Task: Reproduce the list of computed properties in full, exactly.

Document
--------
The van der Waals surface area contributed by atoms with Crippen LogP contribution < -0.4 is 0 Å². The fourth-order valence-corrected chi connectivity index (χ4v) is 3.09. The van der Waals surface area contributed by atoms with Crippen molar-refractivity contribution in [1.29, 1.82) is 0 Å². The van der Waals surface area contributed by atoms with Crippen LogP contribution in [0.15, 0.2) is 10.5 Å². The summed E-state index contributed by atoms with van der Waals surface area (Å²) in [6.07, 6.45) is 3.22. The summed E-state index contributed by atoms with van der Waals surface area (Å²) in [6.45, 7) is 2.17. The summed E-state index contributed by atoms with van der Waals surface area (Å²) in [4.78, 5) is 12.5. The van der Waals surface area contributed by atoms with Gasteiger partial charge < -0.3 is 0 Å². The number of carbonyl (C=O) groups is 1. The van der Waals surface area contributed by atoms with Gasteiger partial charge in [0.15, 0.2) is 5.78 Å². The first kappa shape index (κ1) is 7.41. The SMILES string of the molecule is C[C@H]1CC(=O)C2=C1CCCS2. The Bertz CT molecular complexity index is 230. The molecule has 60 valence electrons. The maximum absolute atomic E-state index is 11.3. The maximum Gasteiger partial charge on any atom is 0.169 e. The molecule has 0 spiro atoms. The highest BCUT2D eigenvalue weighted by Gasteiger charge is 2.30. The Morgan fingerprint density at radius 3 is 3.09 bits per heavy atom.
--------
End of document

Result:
The van der Waals surface area contributed by atoms with Crippen LogP contribution < -0.4 is 0 Å². The fourth-order valence-corrected chi connectivity index (χ4v) is 3.09. The van der Waals surface area contributed by atoms with Crippen molar-refractivity contribution in [1.29, 1.82) is 0 Å². The van der Waals surface area contributed by atoms with Crippen LogP contribution in [0.15, 0.2) is 10.5 Å². The summed E-state index contributed by atoms with van der Waals surface area (Å²) in [6.07, 6.45) is 3.22. The summed E-state index contributed by atoms with van der Waals surface area (Å²) in [6.45, 7) is 2.17. The summed E-state index contributed by atoms with van der Waals surface area (Å²) in [4.78, 5) is 12.5. The van der Waals surface area contributed by atoms with Gasteiger partial charge < -0.3 is 0 Å². The number of carbonyl (C=O) groups is 1. The van der Waals surface area contributed by atoms with Gasteiger partial charge in [0.15, 0.2) is 5.78 Å². The first kappa shape index (κ1) is 7.41. The SMILES string of the molecule is C[C@H]1CC(=O)C2=C1CCCS2. The Bertz CT molecular complexity index is 230. The molecule has 60 valence electrons. The maximum absolute atomic E-state index is 11.3. The maximum Gasteiger partial charge on any atom is 0.169 e. The molecule has 0 spiro atoms. The highest BCUT2D eigenvalue weighted by Gasteiger charge is 2.30. The Morgan fingerprint density at radius 3 is 3.09 bits per heavy atom.